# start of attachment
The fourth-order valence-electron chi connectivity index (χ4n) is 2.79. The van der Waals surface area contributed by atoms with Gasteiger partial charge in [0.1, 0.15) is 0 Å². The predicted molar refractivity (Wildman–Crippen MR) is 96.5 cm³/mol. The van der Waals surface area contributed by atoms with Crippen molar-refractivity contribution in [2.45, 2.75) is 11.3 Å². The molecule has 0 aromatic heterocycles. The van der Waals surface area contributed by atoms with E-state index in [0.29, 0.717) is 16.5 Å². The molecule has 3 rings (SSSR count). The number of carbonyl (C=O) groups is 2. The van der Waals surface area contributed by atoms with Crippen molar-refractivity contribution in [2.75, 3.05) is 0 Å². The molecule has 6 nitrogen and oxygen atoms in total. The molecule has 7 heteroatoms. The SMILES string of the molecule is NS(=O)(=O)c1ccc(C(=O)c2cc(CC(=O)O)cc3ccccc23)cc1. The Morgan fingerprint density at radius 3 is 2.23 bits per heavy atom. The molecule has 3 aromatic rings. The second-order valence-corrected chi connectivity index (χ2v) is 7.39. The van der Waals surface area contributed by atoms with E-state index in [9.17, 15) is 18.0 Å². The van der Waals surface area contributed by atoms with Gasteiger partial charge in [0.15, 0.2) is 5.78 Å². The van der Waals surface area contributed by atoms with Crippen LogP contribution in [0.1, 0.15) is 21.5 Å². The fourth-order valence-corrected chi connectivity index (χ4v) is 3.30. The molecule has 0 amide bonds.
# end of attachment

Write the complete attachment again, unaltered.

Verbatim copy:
The fourth-order valence-electron chi connectivity index (χ4n) is 2.79. The van der Waals surface area contributed by atoms with Gasteiger partial charge in [0.1, 0.15) is 0 Å². The predicted molar refractivity (Wildman–Crippen MR) is 96.5 cm³/mol. The van der Waals surface area contributed by atoms with Crippen molar-refractivity contribution in [2.45, 2.75) is 11.3 Å². The molecule has 0 aromatic heterocycles. The van der Waals surface area contributed by atoms with E-state index in [0.29, 0.717) is 16.5 Å². The molecule has 3 rings (SSSR count). The number of carbonyl (C=O) groups is 2. The van der Waals surface area contributed by atoms with Crippen molar-refractivity contribution in [2.75, 3.05) is 0 Å². The molecule has 6 nitrogen and oxygen atoms in total. The molecule has 7 heteroatoms. The SMILES string of the molecule is NS(=O)(=O)c1ccc(C(=O)c2cc(CC(=O)O)cc3ccccc23)cc1. The Morgan fingerprint density at radius 3 is 2.23 bits per heavy atom. The molecule has 3 aromatic rings. The second-order valence-corrected chi connectivity index (χ2v) is 7.39. The van der Waals surface area contributed by atoms with E-state index in [9.17, 15) is 18.0 Å². The van der Waals surface area contributed by atoms with Gasteiger partial charge in [0.15, 0.2) is 5.78 Å². The van der Waals surface area contributed by atoms with Crippen LogP contribution in [0.1, 0.15) is 21.5 Å². The fourth-order valence-corrected chi connectivity index (χ4v) is 3.30. The molecule has 0 amide bonds.